No Pity for the Energy Belt : Americans Who Rode OPEC's Boom Can Share Its Decline

Michael Kinsley writes the TRB column in the New Republic.

"Oil Recession Plunges Houston Into State of Mental Depression," says the Wall Street Journal headline. Good, say I.

All the reports of economic catastrophe in America's oil regions fill me with unwholesome glee. The Germans (who else?) have a word for this feeling: schadenfreude --meaning, roughly, joy in other people's suffering. It's not a very attractive emotion, and in due course perhaps I'll seek professional help. But first I'm going to enjoy it for a while.

The decline of oil prices has been a disaster for America's energy belt. Jobs are disappearing, businesses are going under, the real-estate market has collapsed. The Texas state budget is $1.3 billion in the red, compared to a $1-billion surplus a few years ago. Only pawnshops are booming.

It's sad. On the other hand, it's wonderful. After all, just a few years ago the schadenfreude was on the other foot. In the early 1980s, when oil was $36 a barrel and seemed to be going nowhere but up, there was little compassion down there for the agony of the frost belt. Texas cars sported bumper stickers reading, "Freeze a Yankee--Drive 75." Unemployed Michiganders who poured into Texas were derisively labeled "black-tag people" for the color of their license plates. Their desperation met with smug indifference or outright hostility. Today Texas' unemployment rate of 8.4% is approaching Michigan's 8.9%.

What often gets overlooked is that Texas' decade of prosperity was made possible by a classic illegal price-setting conspiracy. If the OPEC oil ministers weren't beyond the reach of American justice, they would all be in jail. But even though it was foreigners who staged this rip-off of American citizens and businesses, it was other Americans who raked in most of the profits. That's because, throughout the energy crisis, most of the oil America consumed was domestic, not imported. The oil states were, in effect, auxiliary members of OPEC. And they knew it, too. In Houston five years ago, Newsweek notes, "optimists" were saying "$85 by '85."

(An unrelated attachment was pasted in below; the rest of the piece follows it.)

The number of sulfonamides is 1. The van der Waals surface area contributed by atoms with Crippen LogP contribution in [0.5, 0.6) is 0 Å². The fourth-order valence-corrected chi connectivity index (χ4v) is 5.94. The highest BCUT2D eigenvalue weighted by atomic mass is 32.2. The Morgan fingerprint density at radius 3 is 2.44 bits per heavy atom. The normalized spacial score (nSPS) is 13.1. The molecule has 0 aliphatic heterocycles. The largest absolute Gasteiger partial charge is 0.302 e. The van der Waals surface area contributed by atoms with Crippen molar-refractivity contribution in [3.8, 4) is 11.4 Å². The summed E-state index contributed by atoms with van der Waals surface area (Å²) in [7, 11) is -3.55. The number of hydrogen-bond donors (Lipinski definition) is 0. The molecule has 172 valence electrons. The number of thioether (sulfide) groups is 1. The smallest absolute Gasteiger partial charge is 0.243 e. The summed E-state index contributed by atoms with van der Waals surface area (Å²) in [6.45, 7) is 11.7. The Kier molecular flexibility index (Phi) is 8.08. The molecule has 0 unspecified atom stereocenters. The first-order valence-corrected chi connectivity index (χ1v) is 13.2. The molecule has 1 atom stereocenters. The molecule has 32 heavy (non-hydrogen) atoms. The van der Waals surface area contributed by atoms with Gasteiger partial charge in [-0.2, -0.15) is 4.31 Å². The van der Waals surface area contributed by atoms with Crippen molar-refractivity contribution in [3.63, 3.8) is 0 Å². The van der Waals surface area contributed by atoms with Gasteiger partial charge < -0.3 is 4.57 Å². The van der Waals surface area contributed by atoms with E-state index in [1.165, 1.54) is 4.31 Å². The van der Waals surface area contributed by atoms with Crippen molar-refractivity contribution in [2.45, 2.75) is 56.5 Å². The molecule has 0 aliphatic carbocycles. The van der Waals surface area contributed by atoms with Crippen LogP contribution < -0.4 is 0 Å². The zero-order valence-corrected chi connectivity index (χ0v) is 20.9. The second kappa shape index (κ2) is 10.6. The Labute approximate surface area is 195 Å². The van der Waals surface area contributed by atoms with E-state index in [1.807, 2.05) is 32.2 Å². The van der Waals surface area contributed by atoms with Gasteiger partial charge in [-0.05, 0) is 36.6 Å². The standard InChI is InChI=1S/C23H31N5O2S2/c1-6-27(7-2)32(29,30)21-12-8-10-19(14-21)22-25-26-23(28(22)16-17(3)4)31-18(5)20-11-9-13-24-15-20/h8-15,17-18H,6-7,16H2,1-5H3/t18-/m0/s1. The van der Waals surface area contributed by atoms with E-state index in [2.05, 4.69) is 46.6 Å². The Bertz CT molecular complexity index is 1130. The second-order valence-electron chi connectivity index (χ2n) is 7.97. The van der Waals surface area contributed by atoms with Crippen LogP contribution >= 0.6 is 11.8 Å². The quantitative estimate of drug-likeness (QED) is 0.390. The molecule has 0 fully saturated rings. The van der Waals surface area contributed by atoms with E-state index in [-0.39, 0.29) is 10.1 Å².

Yet Texas, Louisiana, Colorado, Alaska and the other energy states came down with a bad case of cognitive dissonance. Even as they rooted for OPEC, they came to believe that their good fortune was the result of moral superiority: They saw the traumas of the Northeast and the Midwest not as a cause for sympathy, but as an occasion for sanctimonious lectures about the virtues of free enterprise.

With consummate gall, oil-state politicians are now calling for "stabilization" of oil prices through a tax on imports. But they sure weren't calling for federal intervention to "stabilize" the price of oil when that price was rocketing upward. Then, when OPEC ruled, they adamantly opposed any interference with the "free market."

Now the rest of the country is being asked to cushion the shock to the oil states of OPEC's collapse. Well, forget it.

Even though only one-third of the oil that we consume is imported, an import tax would raise the price of domestic oil, too. That's exactly the idea, of course. In effect it would be a tax on all oil consumers, with two-thirds of the money going to domestic oil products instead of to the government. Sen. Lloyd Bentsen (D-Tex.) and others would like the government to set a price "floor" of $27 a barrel. At the current market price of $12, that would require an import tax of $15 a barrel. (Or 125%!) Since Americans use nearly 6 billion barrels of oil every year, this would cost consumers almost $90 billion. The government would get $30 billion of that directly and a bit more indirectly through the windfall profits tax. But most of the $90 billion would go into the producers' pockets.

Some sort of new energy tax is actually a good idea right now. It would encourage conservation. And with prices falling, it would be a fairly painless way to raise some serious revenue. But any new tax should cover oil from all sources, foreign and domestic. An increased tax on gasoline and heating oil, for example, would raise billions without squandering most of the potential revenue in a subsidy to oil producers--hardly America's most deserving group.

Oil types insist that cheap oil will make us overly dependent on foreign supplies again. This is a danger, but only if such dependence leads to another price squeeze--exactly what, in their hearts, those expressing this alarm would dearly love to see. But handing $50 billion or so on a platter each year to domestic producers isn't a very sensible insurance policy. As insurance, it arguably makes more sense to use foreign oil now and keep our own stuff in the ground. In fact, for $50 billion--one year's insurance premium--we could buy a huge supply of today's cheap foreign oil to sock away for a rainy day.

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